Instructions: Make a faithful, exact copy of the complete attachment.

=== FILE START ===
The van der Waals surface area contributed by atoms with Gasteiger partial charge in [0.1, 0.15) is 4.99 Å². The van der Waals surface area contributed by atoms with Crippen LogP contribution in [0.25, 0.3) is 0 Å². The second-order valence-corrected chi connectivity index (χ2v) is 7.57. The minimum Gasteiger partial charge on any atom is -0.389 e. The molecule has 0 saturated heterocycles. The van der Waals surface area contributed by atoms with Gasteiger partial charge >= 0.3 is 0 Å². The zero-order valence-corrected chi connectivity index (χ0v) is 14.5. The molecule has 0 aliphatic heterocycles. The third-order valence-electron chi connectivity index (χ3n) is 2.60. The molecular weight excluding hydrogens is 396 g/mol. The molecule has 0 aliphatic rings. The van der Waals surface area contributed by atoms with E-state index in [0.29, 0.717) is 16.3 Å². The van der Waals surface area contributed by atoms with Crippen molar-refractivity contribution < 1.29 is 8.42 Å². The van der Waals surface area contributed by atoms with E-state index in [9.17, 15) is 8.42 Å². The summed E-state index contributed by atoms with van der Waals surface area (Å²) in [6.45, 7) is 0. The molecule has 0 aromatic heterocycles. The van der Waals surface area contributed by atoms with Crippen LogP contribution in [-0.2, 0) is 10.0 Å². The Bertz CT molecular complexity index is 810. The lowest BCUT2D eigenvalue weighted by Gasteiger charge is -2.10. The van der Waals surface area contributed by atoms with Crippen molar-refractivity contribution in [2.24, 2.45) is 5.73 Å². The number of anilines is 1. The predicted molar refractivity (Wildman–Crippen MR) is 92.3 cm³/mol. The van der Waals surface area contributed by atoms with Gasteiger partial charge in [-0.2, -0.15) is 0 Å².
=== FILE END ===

The van der Waals surface area contributed by atoms with Gasteiger partial charge in [0.1, 0.15) is 4.99 Å². The van der Waals surface area contributed by atoms with Crippen LogP contribution in [0.25, 0.3) is 0 Å². The second-order valence-corrected chi connectivity index (χ2v) is 7.57. The minimum Gasteiger partial charge on any atom is -0.389 e. The molecule has 0 saturated heterocycles. The van der Waals surface area contributed by atoms with Gasteiger partial charge >= 0.3 is 0 Å². The zero-order valence-corrected chi connectivity index (χ0v) is 14.5. The molecule has 0 aliphatic heterocycles. The third-order valence-electron chi connectivity index (χ3n) is 2.60. The molecular weight excluding hydrogens is 396 g/mol. The molecule has 0 aliphatic rings. The van der Waals surface area contributed by atoms with E-state index in [0.29, 0.717) is 16.3 Å². The van der Waals surface area contributed by atoms with Crippen molar-refractivity contribution < 1.29 is 8.42 Å². The van der Waals surface area contributed by atoms with E-state index in [9.17, 15) is 8.42 Å². The summed E-state index contributed by atoms with van der Waals surface area (Å²) in [6.45, 7) is 0. The molecule has 0 aromatic heterocycles. The van der Waals surface area contributed by atoms with Crippen LogP contribution in [-0.2, 0) is 10.0 Å². The Bertz CT molecular complexity index is 810. The lowest BCUT2D eigenvalue weighted by Gasteiger charge is -2.10. The van der Waals surface area contributed by atoms with Crippen molar-refractivity contribution in [2.24, 2.45) is 5.73 Å². The number of anilines is 1. The predicted molar refractivity (Wildman–Crippen MR) is 92.3 cm³/mol. The van der Waals surface area contributed by atoms with Gasteiger partial charge in [-0.2, -0.15) is 0 Å².